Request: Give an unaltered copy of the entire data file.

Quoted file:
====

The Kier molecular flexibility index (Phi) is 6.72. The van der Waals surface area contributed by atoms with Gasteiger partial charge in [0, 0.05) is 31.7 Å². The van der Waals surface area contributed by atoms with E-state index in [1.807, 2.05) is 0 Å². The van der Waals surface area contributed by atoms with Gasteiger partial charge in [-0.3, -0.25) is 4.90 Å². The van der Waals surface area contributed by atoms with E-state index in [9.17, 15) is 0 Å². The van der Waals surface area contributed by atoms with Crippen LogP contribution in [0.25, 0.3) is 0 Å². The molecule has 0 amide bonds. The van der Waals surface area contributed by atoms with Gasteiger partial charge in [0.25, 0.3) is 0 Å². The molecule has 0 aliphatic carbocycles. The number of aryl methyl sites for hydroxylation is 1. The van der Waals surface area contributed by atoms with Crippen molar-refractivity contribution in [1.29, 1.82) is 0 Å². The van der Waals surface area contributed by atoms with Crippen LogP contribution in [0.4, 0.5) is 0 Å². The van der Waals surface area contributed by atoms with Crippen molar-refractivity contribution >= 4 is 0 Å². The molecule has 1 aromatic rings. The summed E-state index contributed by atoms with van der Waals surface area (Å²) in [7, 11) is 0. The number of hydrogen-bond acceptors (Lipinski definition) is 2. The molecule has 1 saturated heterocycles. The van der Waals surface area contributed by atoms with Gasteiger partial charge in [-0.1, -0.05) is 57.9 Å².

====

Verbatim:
The Kier molecular flexibility index (Phi) is 6.72. The van der Waals surface area contributed by atoms with Gasteiger partial charge in [0, 0.05) is 31.7 Å². The van der Waals surface area contributed by atoms with E-state index in [1.807, 2.05) is 0 Å². The van der Waals surface area contributed by atoms with Gasteiger partial charge in [-0.3, -0.25) is 4.90 Å². The van der Waals surface area contributed by atoms with E-state index in [9.17, 15) is 0 Å². The van der Waals surface area contributed by atoms with Crippen LogP contribution in [0.25, 0.3) is 0 Å². The molecule has 0 amide bonds. The van der Waals surface area contributed by atoms with Gasteiger partial charge in [0.25, 0.3) is 0 Å². The molecule has 0 aliphatic carbocycles. The number of aryl methyl sites for hydroxylation is 1. The van der Waals surface area contributed by atoms with Crippen molar-refractivity contribution in [1.29, 1.82) is 0 Å². The van der Waals surface area contributed by atoms with Crippen LogP contribution in [0.4, 0.5) is 0 Å². The van der Waals surface area contributed by atoms with Crippen molar-refractivity contribution >= 4 is 0 Å². The molecule has 1 aromatic rings. The summed E-state index contributed by atoms with van der Waals surface area (Å²) in [7, 11) is 0. The number of hydrogen-bond acceptors (Lipinski definition) is 2. The molecule has 1 saturated heterocycles. The van der Waals surface area contributed by atoms with Gasteiger partial charge in [-0.1, -0.05) is 57.9 Å².